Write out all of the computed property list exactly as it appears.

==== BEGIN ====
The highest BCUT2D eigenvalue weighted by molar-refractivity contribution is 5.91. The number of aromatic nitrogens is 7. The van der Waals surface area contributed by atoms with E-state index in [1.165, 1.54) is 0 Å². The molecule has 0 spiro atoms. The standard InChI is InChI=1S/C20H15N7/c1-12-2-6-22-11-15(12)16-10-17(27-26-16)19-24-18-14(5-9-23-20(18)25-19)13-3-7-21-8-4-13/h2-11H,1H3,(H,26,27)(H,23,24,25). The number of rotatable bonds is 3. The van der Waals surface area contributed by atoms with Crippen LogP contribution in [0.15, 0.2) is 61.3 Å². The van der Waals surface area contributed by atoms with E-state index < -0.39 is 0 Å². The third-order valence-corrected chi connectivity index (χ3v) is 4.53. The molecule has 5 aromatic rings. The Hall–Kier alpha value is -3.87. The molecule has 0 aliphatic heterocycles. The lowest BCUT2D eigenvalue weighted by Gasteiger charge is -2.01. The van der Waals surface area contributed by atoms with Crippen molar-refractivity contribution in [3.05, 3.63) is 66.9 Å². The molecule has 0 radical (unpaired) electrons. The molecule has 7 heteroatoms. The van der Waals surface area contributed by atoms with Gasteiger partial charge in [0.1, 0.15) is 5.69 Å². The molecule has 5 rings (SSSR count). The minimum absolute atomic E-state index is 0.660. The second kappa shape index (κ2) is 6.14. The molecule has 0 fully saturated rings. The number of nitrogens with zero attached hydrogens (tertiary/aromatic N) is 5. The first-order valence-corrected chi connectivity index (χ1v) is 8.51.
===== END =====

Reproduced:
The highest BCUT2D eigenvalue weighted by molar-refractivity contribution is 5.91. The number of aromatic nitrogens is 7. The van der Waals surface area contributed by atoms with E-state index in [1.165, 1.54) is 0 Å². The molecule has 0 spiro atoms. The standard InChI is InChI=1S/C20H15N7/c1-12-2-6-22-11-15(12)16-10-17(27-26-16)19-24-18-14(5-9-23-20(18)25-19)13-3-7-21-8-4-13/h2-11H,1H3,(H,26,27)(H,23,24,25). The number of rotatable bonds is 3. The van der Waals surface area contributed by atoms with Crippen LogP contribution in [0.15, 0.2) is 61.3 Å². The van der Waals surface area contributed by atoms with E-state index < -0.39 is 0 Å². The third-order valence-corrected chi connectivity index (χ3v) is 4.53. The molecule has 5 aromatic rings. The Hall–Kier alpha value is -3.87. The molecule has 0 aliphatic heterocycles. The lowest BCUT2D eigenvalue weighted by Gasteiger charge is -2.01. The van der Waals surface area contributed by atoms with Crippen molar-refractivity contribution in [3.05, 3.63) is 66.9 Å². The molecule has 0 radical (unpaired) electrons. The molecule has 7 heteroatoms. The van der Waals surface area contributed by atoms with Gasteiger partial charge in [0.1, 0.15) is 5.69 Å². The molecule has 5 rings (SSSR count). The minimum absolute atomic E-state index is 0.660. The second kappa shape index (κ2) is 6.14. The molecule has 0 fully saturated rings. The number of nitrogens with zero attached hydrogens (tertiary/aromatic N) is 5. The first-order valence-corrected chi connectivity index (χ1v) is 8.51.